Our Friends in Europe and Lombardi’s Roster Philosophy

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I’ve come across a couple things involving former Kings players/prospects and former Monarchs stars Bud Holloway and Oscar Moller. If the names are unfamiliar, Moller actually played for the Kings in 2010-11 including a playoff game against San Jose.

The use of Moller was always a bit mysterious. Despite lacking size, he never played small- he wasn’t afraid to go to the net or use his body to make plays. He was the victim of a couple big hits, but none that caused any unplayable injuries. Despite this, Moller seemed very confident with the puck and on the forecheck- I remember seeing him create more turnovers in one playoff game against San Jose than any other player in the entire series. Most importantly, this was a period which offensive talent was supremely lacking for the Kings (remember praying for the return of Scott Parse?).

At least Moller got his shot, sort of. All Bud Holloway ever did was excel at every level he played and never even saw the press box in Staples Center. Now, they’ve (at least presently) given up on their NHL dreams and are playing for Skellefteå AIK in the Swedish Elite League.

First is an episode of Swedish ‘Cribs’ starring Bud Holloway. It’s pretty hilarious in a subdued Canadian Hockey humor sort of way:

I knew Oscar would make an appearance somehow.

Second is a video from a recent Puck Daddy post of the best goals of the year from the SEL. They didn’t make the actual top 10, but they made back to back plays in the ‘best of the rest’ list (at the 6:06 mark if the link doesn’t automatically start at that timecode):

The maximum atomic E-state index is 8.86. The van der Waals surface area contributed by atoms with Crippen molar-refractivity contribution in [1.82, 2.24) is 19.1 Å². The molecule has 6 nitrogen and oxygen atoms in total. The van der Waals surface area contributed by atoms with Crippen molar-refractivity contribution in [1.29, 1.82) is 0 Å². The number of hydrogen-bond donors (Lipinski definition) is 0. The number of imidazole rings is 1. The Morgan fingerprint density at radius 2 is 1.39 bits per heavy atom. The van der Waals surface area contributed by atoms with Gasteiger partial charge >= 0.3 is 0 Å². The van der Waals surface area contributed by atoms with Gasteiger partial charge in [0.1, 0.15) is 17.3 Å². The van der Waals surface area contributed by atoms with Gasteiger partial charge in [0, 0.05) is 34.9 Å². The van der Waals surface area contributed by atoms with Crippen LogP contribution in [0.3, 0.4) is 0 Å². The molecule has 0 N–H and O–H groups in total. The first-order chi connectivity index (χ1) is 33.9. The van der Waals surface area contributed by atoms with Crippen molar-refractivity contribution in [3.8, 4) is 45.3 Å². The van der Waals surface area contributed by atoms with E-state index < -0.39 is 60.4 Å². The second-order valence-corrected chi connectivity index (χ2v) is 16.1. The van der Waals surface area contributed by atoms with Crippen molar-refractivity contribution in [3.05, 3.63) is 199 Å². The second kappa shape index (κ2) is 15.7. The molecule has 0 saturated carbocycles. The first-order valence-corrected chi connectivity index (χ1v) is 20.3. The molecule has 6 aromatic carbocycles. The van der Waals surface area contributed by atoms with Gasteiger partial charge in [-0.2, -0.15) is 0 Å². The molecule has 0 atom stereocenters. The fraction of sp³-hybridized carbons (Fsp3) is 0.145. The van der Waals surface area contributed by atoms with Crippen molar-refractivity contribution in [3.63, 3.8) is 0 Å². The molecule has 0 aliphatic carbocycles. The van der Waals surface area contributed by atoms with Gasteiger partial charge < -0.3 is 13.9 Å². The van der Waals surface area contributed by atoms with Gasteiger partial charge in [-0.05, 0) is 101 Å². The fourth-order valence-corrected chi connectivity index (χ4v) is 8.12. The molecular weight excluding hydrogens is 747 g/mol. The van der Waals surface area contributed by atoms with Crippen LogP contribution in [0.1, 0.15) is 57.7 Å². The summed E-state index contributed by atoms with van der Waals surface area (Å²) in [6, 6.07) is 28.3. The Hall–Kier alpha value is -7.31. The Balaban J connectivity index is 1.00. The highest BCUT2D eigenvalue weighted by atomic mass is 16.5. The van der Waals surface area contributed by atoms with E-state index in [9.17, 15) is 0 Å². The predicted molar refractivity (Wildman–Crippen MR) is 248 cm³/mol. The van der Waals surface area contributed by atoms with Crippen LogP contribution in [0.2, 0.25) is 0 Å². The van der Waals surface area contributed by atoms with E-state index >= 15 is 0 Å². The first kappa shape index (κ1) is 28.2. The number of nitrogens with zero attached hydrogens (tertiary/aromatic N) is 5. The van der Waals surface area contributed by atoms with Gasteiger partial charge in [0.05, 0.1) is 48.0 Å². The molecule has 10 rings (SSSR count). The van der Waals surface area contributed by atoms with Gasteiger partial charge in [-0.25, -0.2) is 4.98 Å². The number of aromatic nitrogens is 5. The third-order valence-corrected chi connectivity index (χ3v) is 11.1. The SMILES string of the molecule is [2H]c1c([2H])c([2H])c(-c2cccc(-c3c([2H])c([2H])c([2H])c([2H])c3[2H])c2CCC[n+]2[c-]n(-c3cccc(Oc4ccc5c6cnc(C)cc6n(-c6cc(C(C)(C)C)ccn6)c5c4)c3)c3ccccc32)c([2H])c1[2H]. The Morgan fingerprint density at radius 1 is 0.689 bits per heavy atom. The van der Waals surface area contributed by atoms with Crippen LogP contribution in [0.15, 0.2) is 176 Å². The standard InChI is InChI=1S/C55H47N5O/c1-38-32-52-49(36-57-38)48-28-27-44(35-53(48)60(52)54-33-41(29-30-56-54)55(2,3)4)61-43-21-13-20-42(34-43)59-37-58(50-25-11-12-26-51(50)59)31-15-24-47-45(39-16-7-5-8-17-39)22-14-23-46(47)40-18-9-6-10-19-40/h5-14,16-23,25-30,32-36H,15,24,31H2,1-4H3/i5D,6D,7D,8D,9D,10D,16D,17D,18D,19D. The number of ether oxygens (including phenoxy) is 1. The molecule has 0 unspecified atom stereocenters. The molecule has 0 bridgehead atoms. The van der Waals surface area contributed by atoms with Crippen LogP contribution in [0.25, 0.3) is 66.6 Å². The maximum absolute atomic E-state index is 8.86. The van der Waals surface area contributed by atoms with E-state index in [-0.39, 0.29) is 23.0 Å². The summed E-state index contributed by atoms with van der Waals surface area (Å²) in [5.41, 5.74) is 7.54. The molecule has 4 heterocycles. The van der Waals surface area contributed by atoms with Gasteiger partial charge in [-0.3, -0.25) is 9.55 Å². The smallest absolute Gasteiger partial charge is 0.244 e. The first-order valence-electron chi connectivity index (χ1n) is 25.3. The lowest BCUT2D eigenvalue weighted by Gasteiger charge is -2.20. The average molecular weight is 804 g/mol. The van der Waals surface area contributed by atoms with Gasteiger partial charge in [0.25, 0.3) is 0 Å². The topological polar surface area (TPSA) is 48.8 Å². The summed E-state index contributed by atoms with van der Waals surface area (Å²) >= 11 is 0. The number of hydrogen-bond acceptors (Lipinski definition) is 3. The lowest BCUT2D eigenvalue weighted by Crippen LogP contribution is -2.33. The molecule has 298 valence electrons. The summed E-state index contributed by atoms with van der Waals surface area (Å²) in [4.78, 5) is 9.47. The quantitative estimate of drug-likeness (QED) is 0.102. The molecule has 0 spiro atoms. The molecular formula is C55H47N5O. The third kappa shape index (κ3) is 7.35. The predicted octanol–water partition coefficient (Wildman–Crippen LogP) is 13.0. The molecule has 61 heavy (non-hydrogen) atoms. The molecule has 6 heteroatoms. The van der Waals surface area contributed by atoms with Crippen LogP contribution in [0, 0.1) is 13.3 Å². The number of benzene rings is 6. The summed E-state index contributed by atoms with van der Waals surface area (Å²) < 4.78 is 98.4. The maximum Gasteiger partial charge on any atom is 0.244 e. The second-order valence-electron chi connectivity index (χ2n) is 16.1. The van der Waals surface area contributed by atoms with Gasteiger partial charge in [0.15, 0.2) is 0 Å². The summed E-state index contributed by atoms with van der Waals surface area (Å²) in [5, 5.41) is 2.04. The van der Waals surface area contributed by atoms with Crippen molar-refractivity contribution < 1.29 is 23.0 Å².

Last, this is undeniably one of the greatest hockey highlights of all time. It’s a simple little play in which Oscar Moller helps Bud Holloway by retrieving his stick for him- without bending over or even stopping skating:

I don’t know if they practiced that or if Oscar Moller is just a hockey genius. Either way it’s amazing.

Of course it is hard to determine from a few highlights taking place in a league overseas that these players could be successful in the NHL. But the fact that they weren’t at least given a fair shot seems to indicate that Lombardi’s plan for building the Cup winning team in LA was to put together a roster focusing on size and then skill, and all of the recent roster moves have proved as such: 

  • Acquiring Dustin Penner
  • Signing Trent Hunter
  • Signing Ethan Moreau
  • The call-ups of Dwight King and Jordan Nolan last year
  • Shipping Loktionov to New Jersey
  • Letting Hickey go via waivers
  • Acquiring Jeff Carter, who is the largest among ‘available’ goal-scoring veterans in the last few years
  • Acquiring Keaton Ellerby
  • Acquiring Robyn Regehr

There are a few exceptions to this: the acquisition of Simon Gagne, who, while not small, does not play a physical game; and the trading of the physical Wayne Simmonds and Brayden Schenn to Philadelphia for the not-large Mike Richards, but if the newly acquired jewelry isn’t enough an explanation for this trade, see this article. Those, however, are the extent of the exceptions. 

What is still baffling to this day is why players like Andrei Loktionov, Oscar Moller, Bud Holloway, and Justin Azevedo (now also playing in Europe) even get drafted by the Kings if they were never going to consider giving them full time roster spots in the NHL due to their size? Humans don’t typically grow much taller after age 18 as far as I’m aware.

As far as Holloway and Moller are concerned, it’s fun to see them succeed wherever they are, and it seems like they are having a good time and playing some good hockey, though I’m sure they’d much rather be donning the Black and Silver in LA. 

Of course, one can’t imply that management was misguided after seeing the Kings raise the Stanley Cup in 2012, so suffice to say, sour grapes have been fermented and enjoyed. 

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